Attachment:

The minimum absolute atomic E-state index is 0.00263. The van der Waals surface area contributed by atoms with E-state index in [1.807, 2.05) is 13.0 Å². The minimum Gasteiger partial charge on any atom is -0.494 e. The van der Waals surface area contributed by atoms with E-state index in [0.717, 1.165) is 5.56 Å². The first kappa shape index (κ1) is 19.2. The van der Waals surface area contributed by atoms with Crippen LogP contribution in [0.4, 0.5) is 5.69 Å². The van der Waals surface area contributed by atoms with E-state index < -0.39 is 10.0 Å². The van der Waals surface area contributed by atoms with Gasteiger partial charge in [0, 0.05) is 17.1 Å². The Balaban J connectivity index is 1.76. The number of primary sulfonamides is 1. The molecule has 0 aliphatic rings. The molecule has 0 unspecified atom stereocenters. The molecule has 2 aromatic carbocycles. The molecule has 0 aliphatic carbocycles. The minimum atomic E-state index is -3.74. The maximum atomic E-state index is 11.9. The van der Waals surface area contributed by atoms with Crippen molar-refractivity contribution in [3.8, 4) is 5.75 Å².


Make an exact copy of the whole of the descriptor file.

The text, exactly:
The minimum absolute atomic E-state index is 0.00263. The van der Waals surface area contributed by atoms with E-state index in [1.807, 2.05) is 13.0 Å². The minimum Gasteiger partial charge on any atom is -0.494 e. The van der Waals surface area contributed by atoms with E-state index in [0.717, 1.165) is 5.56 Å². The first kappa shape index (κ1) is 19.2. The van der Waals surface area contributed by atoms with Crippen LogP contribution in [0.4, 0.5) is 5.69 Å². The van der Waals surface area contributed by atoms with E-state index < -0.39 is 10.0 Å². The van der Waals surface area contributed by atoms with Gasteiger partial charge in [0, 0.05) is 17.1 Å². The Balaban J connectivity index is 1.76. The number of primary sulfonamides is 1. The molecule has 0 aliphatic rings. The molecule has 0 unspecified atom stereocenters. The molecule has 2 aromatic carbocycles. The molecule has 0 aliphatic carbocycles. The minimum atomic E-state index is -3.74. The maximum atomic E-state index is 11.9. The van der Waals surface area contributed by atoms with Crippen molar-refractivity contribution in [3.8, 4) is 5.75 Å².